- Ilona πŸ¦‹ π•šπ•π• π•Ÿπ•’ 𝕙𝕒𝕣π•₯π•žπ•’π•Ÿπ•Ÿ πŸ¦‹ Hartmann (@ Zirkuspony) October 1, 2020

Ilona Hartmann would prefer her texts to be understood as "comic relief", she says in the queue in front of a Kreuzberg cafΓ©, as a comical relief, as an outlet in everyday life that creates pressure. Their principle: observe, exaggerate, shoot out. In this way, she works her way through overstimulation, splitting and constant crisis in an almost therapeutic way. And also through their own lives. After school, when she was in her early twenties, she wanted to go out and be free, she says over oat cappuccino. Finally deliver on the promise of youth! Instead, "seven years of chaos" have come, she says. The glorified twenties, more like an exhausting decade to try it out, as she thinks. Like many of her peers, she had to learn: Self-discovery is a privilege that can also become weight.

Ilona Hartmann's novel is called "Land in Sicht"

β€œThe first few years of my life felt like going downhill on a bike hands-free. At night. Without looking. It could have been fun, but I was scared for my front teeth the whole time. ”This is what Jana, the protagonist of Hartmann's 2020 debut novelβ€œ Land in Sicht ”, says. This is Hartmann's alter ego. Similar to Hartmann's tweets, the story of the protagonist Jana lives from the skepticism with which she views her surroundings and herself. Hartmann's relationship with her character is similar to that of her Twitter alias: "I'm close enough to her to be honest, but far enough away not to feel naked," says Hartmann.

What Jana and Ilona have in common is a childhood without a father. The fictional character says: "According to my observations as an eight-year-old, one of the main tasks of a father was: wearing belts with a square silver buckle, interested in newspaper articles with lots of text and without pictures, frowning, and driving in silence." the author: "His main task was not to report."

At the age of 24, the fictional character decides to get to know her father. He is the captain of a Danube cruise ship. Hartmann did not come up with the bizarre descriptions of the Danube steamer and its amiable, sad clientele. She actually took such a trip. The story of a painful childhood without a father also questions the petty-bourgeois traditional expectations of the family and clearly shows the dual role of the single mother. β€œJana owes everything to her,” says Hartmann as we, defying the cold for a moment, sit on a bench. The boundaries between character and author are blurring.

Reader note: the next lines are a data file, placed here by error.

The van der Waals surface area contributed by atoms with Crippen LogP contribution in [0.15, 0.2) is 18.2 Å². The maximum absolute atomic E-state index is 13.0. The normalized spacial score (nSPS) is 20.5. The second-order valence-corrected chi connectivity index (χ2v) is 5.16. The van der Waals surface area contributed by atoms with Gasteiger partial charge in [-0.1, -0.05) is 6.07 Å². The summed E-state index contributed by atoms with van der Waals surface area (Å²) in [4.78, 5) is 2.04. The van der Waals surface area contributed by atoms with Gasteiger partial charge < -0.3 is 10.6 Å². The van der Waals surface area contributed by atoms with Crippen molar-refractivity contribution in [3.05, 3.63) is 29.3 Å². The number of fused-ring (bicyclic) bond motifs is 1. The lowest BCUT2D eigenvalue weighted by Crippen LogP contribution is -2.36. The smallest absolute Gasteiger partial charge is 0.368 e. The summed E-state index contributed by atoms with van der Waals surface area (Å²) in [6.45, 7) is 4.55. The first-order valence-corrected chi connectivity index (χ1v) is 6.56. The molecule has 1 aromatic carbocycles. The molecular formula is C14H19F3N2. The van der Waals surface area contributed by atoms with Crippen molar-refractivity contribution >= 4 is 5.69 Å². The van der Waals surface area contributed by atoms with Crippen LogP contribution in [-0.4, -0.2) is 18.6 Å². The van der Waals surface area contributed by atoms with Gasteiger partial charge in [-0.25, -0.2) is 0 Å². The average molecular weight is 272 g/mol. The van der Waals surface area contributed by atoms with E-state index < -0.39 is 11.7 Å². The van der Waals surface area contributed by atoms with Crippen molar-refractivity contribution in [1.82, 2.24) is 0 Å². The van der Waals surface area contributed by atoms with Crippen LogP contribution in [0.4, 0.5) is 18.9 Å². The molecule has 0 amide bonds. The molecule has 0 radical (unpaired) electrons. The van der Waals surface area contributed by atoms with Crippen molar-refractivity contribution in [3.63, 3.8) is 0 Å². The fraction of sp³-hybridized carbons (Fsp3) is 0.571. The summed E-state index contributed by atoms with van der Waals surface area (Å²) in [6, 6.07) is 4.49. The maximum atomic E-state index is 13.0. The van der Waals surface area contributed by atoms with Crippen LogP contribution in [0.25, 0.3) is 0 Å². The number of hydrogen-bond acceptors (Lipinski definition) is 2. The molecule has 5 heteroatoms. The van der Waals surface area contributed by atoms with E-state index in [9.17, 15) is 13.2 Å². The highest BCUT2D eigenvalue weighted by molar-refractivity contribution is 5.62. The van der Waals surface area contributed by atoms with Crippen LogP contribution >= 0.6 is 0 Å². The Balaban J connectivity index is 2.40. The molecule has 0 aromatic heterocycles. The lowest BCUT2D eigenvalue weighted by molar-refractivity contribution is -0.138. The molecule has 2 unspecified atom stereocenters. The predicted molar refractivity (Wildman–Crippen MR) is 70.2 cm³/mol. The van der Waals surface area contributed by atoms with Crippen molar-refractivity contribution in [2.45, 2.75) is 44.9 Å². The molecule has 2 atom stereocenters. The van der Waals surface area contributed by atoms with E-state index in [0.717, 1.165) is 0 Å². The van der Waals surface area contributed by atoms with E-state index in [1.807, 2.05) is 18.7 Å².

In real life, Hartmann describes getting to know each other as an β€œemotional stretching exercise”. β€œI wrote it down in my biography where it wasn't,” she says. The nicest thing about the 160 pages of the novel is its entertainingness. The fact that Hartmann had to cut punch lines on the advice of her editor is not noticeable, because there are still enough.

pms level: had to change the side of the street because the shape of the calves of the person in front of me made me extremely aggro

- Ilona πŸ¦‹ π•šπ•π• π•Ÿπ•’ 𝕙𝕒𝕣π•₯π•žπ•’π•Ÿπ•Ÿ πŸ¦‹ Hartmann (@ Zirkuspony) January 27, 2021

On Twitter, Hartmann often speaks to her followers and me from the heart. Again and again she asks: Is it me? Or is it the world that is sick? "pms level: had to change the side of the street because the shape of the calves of the person in front of me made me extremely aggro.β€œMaking fun of one's own existence becomes a coping strategy. Many millennials still hear the assurances of the post-war generations that they are better off in all areas, no, they have to be better. So the feeling of never being good enough becomes part of the post-postmodern growing up.

There is no question: in the discussion of where satire ends and where discrimination begins, more diverse, including non-academic voices, such as on Twitter, participate today. Those who are now trembling about their interpretive sovereignty may find this stupid and call it cancel culture. But you can also call it democratization. In the digital rebellion of generations Y and Z, due to the low threshold of the Internet, but also due to the demarcation from the boomers, who still sit at the switching points of traditional entertainment as gatekeepers, various voices have become louder. Being political has changed its meaning. To be funny too.